Your home is your castle; it’s where you spend the majority of your time, eat most of your meals, and sleep one-third of your life away. You already clean your home with nontoxic cleaners, so wouldn’t it make sense that you should also be doing something natural to clean the air you breathe, too? Houses are built with all sorts of toxic chemicals depending on when they are built, including formaldehyde, lead, benzene, and trichloroethylene – and something has got to clean the air to help eliminate those toxic pollutants from hanging around inside.
According to NASA, it is recommended that a 2,000 square foot house have at least 15-18 plants in them… which is a lot. I know I don’t have even half that many in mine! But the more plants you have (especially from the list below), the better the chances that they will do a good job of cleaning your indoor air. Since the air inside your home is usually of worse quality than the air outside your home (it’s true, look it up), it’s important we keep plants inside to filter the air and remove as many volatile organic compounds (VOC’s) as possible. They take in the toxins, absorb and filter them out, and release cleaner oxygen back into the home. It’s like having an energy-sucking air purifier running 24/7, with the right plants placed throughout the home.
With all that in mind, here’s how you can use certain plants to clean the air without having to resort to fake products like Febreze and the like. Most of these plants are easy to care for and safe for pets (but be sure to check for your particular pet before bringing one home), even for the black-thumbed like myself.
Formaldehyde comes from insulation, plywood, carpets, furniture, and some industrial cleaning agents. It is a gas at room temperature, is colorless, and has a terrible odor.
Plants capable of removing formaldehyde include:
Baby Rubber Plant
Kimberly Queen Fern
Lead is used lead-acid batteries, solder, pewter, and many other metal products. It is incredibly poisonous and can damage the central nervous system.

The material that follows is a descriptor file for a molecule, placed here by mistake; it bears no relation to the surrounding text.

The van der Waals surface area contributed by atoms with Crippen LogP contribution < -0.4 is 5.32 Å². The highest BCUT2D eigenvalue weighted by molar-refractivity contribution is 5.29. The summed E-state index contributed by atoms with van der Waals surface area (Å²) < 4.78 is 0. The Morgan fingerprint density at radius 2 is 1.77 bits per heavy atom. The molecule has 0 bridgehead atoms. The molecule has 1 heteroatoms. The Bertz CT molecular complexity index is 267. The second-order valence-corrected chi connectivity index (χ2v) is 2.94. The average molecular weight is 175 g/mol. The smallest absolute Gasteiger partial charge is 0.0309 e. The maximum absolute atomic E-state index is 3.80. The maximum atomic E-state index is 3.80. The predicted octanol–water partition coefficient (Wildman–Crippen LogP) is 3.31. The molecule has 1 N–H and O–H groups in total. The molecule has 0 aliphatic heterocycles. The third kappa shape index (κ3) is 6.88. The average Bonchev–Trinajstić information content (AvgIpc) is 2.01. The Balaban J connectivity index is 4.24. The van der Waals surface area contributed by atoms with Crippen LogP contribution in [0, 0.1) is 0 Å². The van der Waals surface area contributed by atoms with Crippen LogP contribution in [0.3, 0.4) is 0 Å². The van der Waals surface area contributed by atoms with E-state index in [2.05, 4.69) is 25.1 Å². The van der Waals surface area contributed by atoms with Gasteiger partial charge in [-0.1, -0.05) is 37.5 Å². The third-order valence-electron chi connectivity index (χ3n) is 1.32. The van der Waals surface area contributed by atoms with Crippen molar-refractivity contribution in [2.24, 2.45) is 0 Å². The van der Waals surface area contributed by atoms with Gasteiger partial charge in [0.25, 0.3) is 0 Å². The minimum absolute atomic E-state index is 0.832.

Plants capable of removing lead include:
Ornamental Kale, mustard greens, collards, and broccoli planted in soil can help clean up contaminated soils
Benzene comes from cigarette, pipe, and cigar smoke, petroleum candles, synthetic fibers, plastic, and some detergents. It is a natural constituent of crude oil.
Plants capable of removing benzene Include:
Trichloroethylene enters the home via your dry cleaning, glues and adhesives, paint removers, lacquers and varnishes, and industrial solvents. It is a clear non-flammable liquid with a sweet smell.
Plants capable of removing trichloroethylene include:
Whether it’s the paint on the walls, the carpets on the floors, the furniture in your living room, or the pipes in the bathroom, there are all sorts of toxic items in your home that are possibly emitting pollutants. Utilizing some of these plants will mitigate at least some of the risk we face while living in our homes. Be sure to follow the sunlight/watering needs carefully so your plants will last a long time and do what they are best at doing – cleaning our air!
The lists are so helpful! I’ll be doing this for sure!
My last real plant just died. When I go out of town, my subletters and roommates are terrible about watering. I wonder how many I need in my NYC apt.
This is a very thorough list and a great post to share with others!
In offices, I use the term sick building syndrome, so having some plants in your office or cubicle is a good idea as well. You can also ask what your company is doing to improve indoor air quality.